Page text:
Jeff Passan has a great piece up about how teams are looking for “winners.” Or at least players perceived to be “winners.” Players like the ones who propelled the San Francisco Giants to two World Series titles in the past three seasons and who, as a result, are now in demand regardless of whether or not there is any empirical basis for calling them that.
Passan’s case study is the Kansas City Royals. His example on the Royals: Jeff Francouer. “Jeff Francouer is a winner,” Dayton Moore tells Passan. And then Passan demonstrates just how not a winner Jeff Francoeur is by any reasonable definition of the term. Read it: it’s genius. You’ll think my slamming Francouer over the past several years is tame by comparison. Yet Passan says nothing that is not demonstrably true.
Chemistry. Juju. Mojo. Leadership. Call it whatever you want, but as Passan observes in this wonderful piece, it seems to be what teams are looking for these days.
And even if you don’t care about any of that stuff, you gotta read it for the lede about Ned Yost at Starbucks, which is absolutely priceless.
The Angels announced on Tuesday that P/DH Shohei Ohtani will undergo Tommy John surgery during the first week of the offseason (next week). The surgery will be performed by Dr. Neal ElAttrache in Los Angeles. The Angels don’t have a timetable for Ohtani’s recovery yet but will provide more information when it becomes available.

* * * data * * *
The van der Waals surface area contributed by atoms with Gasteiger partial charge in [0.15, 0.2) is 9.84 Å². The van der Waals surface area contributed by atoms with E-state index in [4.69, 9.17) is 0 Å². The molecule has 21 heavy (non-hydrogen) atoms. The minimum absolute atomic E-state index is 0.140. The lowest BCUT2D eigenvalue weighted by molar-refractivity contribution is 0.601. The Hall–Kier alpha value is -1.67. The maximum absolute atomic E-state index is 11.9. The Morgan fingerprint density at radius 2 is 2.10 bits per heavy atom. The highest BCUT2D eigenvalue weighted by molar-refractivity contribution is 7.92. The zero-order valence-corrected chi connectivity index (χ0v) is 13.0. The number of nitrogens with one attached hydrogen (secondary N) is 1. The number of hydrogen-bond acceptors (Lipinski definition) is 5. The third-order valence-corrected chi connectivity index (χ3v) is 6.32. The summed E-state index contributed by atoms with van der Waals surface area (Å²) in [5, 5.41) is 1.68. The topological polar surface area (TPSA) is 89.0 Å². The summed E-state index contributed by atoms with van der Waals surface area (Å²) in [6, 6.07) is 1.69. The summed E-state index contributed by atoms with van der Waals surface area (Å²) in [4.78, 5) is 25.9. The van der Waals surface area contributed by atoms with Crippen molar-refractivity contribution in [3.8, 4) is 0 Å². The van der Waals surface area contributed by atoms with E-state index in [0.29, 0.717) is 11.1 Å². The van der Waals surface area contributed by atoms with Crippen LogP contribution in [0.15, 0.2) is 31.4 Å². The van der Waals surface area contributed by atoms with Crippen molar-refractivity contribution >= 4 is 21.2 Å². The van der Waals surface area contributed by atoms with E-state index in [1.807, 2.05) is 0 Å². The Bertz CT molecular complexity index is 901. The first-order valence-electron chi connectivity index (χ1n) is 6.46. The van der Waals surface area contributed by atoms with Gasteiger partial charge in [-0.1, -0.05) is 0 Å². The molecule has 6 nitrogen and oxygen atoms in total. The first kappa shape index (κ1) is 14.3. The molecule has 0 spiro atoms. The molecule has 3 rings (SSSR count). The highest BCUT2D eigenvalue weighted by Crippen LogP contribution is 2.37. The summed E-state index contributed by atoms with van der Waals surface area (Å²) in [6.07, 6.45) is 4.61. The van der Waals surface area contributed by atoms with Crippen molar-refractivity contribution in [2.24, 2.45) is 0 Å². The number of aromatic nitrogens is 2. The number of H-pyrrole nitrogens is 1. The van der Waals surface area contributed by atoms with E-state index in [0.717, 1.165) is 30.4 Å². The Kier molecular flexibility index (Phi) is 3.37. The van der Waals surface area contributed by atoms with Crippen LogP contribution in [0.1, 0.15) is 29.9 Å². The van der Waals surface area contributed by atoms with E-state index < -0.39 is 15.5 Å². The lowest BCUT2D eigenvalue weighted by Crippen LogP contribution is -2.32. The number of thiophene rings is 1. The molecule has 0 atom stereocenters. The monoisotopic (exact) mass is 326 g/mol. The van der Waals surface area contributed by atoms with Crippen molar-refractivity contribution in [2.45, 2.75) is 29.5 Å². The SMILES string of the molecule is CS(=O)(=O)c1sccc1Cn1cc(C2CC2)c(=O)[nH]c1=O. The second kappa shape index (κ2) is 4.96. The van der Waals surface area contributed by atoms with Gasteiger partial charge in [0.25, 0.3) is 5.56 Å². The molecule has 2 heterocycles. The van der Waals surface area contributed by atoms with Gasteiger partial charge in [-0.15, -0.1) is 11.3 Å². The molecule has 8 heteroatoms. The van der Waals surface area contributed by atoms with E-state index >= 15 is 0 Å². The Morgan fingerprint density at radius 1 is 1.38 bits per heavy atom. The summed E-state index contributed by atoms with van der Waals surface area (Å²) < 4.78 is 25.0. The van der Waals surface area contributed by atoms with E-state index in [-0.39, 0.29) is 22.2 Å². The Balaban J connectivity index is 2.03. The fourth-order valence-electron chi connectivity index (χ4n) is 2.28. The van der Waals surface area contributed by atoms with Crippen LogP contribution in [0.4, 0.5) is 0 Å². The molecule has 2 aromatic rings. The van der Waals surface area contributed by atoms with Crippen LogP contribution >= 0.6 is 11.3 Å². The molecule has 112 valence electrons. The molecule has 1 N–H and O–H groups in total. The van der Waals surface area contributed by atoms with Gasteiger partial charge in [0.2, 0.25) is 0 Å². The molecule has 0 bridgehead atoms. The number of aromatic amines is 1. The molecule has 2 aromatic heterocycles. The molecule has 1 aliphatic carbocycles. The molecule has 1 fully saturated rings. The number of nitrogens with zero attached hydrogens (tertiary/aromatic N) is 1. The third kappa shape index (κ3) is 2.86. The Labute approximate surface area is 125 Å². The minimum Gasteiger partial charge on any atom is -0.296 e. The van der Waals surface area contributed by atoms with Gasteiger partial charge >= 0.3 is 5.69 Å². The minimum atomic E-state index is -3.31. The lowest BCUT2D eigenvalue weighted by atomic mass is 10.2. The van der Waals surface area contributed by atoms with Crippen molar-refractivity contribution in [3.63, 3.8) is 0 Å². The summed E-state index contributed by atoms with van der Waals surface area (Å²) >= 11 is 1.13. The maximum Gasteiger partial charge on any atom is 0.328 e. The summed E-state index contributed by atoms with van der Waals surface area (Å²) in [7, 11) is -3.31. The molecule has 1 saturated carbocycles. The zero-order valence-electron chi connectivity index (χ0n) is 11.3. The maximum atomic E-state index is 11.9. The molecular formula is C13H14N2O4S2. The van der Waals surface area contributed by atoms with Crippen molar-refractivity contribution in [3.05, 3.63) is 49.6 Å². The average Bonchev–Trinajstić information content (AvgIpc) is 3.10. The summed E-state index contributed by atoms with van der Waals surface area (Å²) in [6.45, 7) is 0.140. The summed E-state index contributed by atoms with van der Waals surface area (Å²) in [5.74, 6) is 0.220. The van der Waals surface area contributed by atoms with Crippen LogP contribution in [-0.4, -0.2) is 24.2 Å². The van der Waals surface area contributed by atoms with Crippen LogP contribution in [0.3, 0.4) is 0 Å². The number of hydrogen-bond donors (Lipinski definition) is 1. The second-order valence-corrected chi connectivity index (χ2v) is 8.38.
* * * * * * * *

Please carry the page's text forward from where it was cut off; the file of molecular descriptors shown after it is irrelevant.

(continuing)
Ohtani, 24, underwent an MRI earlier this month which showed new damage to the ulnar collateral ligament in his right elbow. He decided to play out most of the remainder of the season before making a decision. While Ohtani certainly wouldn’t be able to pitch next year, the Angels are confident that he will still be able to function as a full-time DH with no issues.
Ohtani had an outstanding first season in the majors. He hit .280/.361/.564 with 21 home runs, 56 RBI, 55 runs scored, and nine stolen bases in 347 plate appearances. As a pitcher, he posted a 3.31 ERA with 63 strikeouts and 22 walks in 51 2/3 innings across 10 starts.
The Angels have five games left this season, all at home. They have two more against the Rangers, are off Thursday, then wrap up the season with a three-game set with the Athletics.